Vietnam’s productivity still low, only triples over the last 25 years

The highest added value lies in R&D, and if Vietnam continues to rely on outsourcing, its productivity will not improve significantly.

VCCI (Vietnam Chamber of Commerce and Industry) chair Vu Tien Loc, speaking at a workshop on improving national competitive capacity in late March, commented that Vietnam’s productivity lags far behind other countries. It is, for instance, just 7.2 percent of Singapore’s.

Vietnam’s productivity still low, only triples over the last 25 years

Vietnam's productivity is still low compared with other regional countries

Nguyen Duc Thanh from the Hanoi National University said Vietnam’s productivity has increased modestly by 3 times over the last 25 years, which is a hindrance to growth and competitive capability.

A problem, which is ‘serious’ and ‘stinging’, as described by Thanh, is the low-cost labor force, which still accounts for a large proportion, mostly in rural areas. Many of them can’t move to fields with higher productivity.

Statistics all show that the productivity of state-owned enterprises is much higher than that of the private sector. However, the high productivity is obtained not because of the enterprises’ high business efficiency, but because of preferences in capital, technology and market monopoly.

At a ceremony on launching the 2018 annual economic report, VEPR pointed out that the minimum wage is increasing more rapidly than productivity.

Vietnam’s productivity per head is even lower than that of Cambodia, and the gap between Vietnam and Singapore is widening.

The wage increase was 6.7 percent on average, while productivity was by 5 percent only in 2004-2015.

Explaining this, Mac Van Tien from MOLISA (Ministry of Labor, War Invalids and Social Affairs) said Vietnam’s minimum wage is low, so is necessary to raise the wage in the context of inflation.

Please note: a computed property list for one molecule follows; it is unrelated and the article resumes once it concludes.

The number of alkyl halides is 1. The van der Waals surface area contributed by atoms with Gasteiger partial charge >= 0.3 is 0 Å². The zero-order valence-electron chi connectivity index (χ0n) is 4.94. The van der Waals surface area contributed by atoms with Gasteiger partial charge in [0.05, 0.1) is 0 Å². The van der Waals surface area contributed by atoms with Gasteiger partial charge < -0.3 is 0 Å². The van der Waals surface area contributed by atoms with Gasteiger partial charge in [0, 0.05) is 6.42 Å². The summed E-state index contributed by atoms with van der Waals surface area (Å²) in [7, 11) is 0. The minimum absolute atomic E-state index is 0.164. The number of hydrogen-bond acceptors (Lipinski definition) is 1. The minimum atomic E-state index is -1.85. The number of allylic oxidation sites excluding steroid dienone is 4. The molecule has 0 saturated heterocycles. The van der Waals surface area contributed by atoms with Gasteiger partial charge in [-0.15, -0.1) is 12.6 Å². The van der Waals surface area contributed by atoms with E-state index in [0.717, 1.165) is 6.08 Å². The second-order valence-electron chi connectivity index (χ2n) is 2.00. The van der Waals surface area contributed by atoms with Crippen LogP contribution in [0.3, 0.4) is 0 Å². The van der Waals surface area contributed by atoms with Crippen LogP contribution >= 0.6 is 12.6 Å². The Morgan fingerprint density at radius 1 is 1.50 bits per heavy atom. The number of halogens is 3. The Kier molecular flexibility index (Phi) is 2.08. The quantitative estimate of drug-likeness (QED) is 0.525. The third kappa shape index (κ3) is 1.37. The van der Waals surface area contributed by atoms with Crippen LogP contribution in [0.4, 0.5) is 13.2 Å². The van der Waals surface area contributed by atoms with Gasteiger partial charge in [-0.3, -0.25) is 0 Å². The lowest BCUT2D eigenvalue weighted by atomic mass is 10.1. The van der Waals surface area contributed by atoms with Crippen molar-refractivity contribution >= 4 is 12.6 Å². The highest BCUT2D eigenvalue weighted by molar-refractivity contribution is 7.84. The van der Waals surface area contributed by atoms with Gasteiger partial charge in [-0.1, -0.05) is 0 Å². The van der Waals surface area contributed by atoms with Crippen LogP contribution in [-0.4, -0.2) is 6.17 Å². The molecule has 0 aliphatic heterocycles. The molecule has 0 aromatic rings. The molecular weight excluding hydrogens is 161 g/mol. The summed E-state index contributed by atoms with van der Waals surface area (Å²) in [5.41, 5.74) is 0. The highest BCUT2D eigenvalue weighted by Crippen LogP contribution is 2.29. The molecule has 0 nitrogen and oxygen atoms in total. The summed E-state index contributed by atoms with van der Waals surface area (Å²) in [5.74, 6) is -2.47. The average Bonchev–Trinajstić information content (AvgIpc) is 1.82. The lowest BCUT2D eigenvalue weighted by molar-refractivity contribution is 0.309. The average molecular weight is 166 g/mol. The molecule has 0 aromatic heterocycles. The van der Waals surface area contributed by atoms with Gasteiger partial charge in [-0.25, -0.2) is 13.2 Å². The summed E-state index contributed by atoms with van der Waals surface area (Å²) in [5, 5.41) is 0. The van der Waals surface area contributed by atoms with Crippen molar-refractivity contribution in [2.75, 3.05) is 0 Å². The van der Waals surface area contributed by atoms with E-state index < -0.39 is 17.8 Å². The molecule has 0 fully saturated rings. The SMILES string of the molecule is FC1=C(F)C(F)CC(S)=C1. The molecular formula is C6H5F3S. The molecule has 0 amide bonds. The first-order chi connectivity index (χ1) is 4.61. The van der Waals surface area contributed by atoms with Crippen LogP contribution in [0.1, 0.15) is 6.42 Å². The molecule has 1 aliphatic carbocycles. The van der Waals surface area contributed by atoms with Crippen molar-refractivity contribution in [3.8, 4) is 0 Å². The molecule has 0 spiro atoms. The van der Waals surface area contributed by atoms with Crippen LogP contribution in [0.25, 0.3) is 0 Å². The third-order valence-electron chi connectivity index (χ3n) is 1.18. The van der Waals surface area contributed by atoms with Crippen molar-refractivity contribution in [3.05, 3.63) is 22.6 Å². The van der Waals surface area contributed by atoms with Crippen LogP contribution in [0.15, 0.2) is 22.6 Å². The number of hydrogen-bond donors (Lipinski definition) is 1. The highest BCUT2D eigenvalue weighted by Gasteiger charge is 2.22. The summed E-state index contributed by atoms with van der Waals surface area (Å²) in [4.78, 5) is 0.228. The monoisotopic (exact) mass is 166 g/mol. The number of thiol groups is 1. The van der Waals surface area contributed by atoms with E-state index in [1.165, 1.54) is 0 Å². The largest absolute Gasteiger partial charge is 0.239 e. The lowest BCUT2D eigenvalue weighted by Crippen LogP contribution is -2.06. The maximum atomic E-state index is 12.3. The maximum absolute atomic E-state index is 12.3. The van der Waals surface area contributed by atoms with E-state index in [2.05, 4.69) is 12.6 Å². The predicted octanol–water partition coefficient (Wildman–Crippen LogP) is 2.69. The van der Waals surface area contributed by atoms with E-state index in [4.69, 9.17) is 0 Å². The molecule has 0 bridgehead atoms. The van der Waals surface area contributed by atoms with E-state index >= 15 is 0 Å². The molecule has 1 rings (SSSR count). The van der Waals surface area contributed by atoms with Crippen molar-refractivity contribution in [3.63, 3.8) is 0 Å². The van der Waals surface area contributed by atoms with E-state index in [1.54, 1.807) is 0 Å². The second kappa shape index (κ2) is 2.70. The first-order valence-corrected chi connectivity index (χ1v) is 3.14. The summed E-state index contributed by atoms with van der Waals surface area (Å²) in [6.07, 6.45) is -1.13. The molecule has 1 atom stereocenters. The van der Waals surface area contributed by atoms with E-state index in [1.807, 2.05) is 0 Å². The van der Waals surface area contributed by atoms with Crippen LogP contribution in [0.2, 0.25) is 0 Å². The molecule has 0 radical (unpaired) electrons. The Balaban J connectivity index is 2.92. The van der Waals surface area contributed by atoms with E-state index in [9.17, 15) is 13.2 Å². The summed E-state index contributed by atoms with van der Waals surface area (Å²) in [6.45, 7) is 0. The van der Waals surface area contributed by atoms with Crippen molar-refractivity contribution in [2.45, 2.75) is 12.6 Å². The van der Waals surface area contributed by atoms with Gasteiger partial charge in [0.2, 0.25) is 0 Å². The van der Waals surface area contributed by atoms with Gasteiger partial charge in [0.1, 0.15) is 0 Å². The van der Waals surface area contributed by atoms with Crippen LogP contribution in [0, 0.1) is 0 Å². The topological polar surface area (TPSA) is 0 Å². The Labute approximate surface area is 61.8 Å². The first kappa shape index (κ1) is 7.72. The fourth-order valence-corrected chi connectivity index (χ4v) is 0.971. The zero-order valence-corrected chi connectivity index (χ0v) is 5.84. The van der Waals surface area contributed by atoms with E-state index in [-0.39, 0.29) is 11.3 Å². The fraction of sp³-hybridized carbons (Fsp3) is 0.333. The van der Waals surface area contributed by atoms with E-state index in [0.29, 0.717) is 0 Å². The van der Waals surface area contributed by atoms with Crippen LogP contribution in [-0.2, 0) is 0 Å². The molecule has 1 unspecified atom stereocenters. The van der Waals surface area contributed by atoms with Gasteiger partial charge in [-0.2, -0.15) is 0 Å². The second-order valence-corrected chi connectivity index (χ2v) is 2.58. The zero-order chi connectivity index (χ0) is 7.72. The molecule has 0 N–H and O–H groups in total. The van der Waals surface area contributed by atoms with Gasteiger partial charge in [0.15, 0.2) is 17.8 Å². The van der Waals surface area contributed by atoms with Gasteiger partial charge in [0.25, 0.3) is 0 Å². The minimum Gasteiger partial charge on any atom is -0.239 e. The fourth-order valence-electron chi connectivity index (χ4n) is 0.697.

This is abnormal, because only when productivity increases will production generate more assets, help reduce production cost, reduce number of workers, and contribute more to the wage fund.

If productivity or income do not increase, but Vietnam still has to raise wages, it will eat into the accumulation fund, and there won’t be resources for investment and development.

Vietnam’s productivity per head is even lower than that of Cambodia, and the gap between Vietnam and Singapore is widening.

“If Vietnam cannot escape the vicious circle of ‘wage reform – productivity increase’, once Vietnam takes one step forward, the world will take three steps forward, and Vietnam’s 3-4 percent productivity increase won’t help it catch up with Singapore, which increases only by 1 percent,” said Mac Van Tien, a respected economist.

Bui Trinh, also an economist, when asked about the solutions to improve productivity, said if Vietnam remains an outsourcing economy, it will not be able to increase productivity significantly.

In the textile and garment industry, Vietnam now can make fabric, but design, which brings the highest value in the production chain, is still undertaken by foreigners.

Vietnamese enterprises have low productivity: report

Vietnamese enterprises have low productivity: report

The productivity and competitiveness of Vietnamese enterprises remain low, according to a report publicized on April 26 by the Vietnam Academy of Social Sciences (VASS), the Ministry of Planning and Investment nd the UNDP.  

High productivity key for Vietnam to pursue inclusive growth

High productivity key for Vietnam to pursue inclusive growth

Vietnam’s manufacturing labor productivity remains around a quarter of China’s and Malaysia’s, one third of Indonesia’s and the Philippines’, a half of India’s and Thailand’s, and just around 7% of Japan’s and South Korea’s.

Ha Dung

 
 
 
 
 
Leave your comment on an article

OR QUICK LOGIN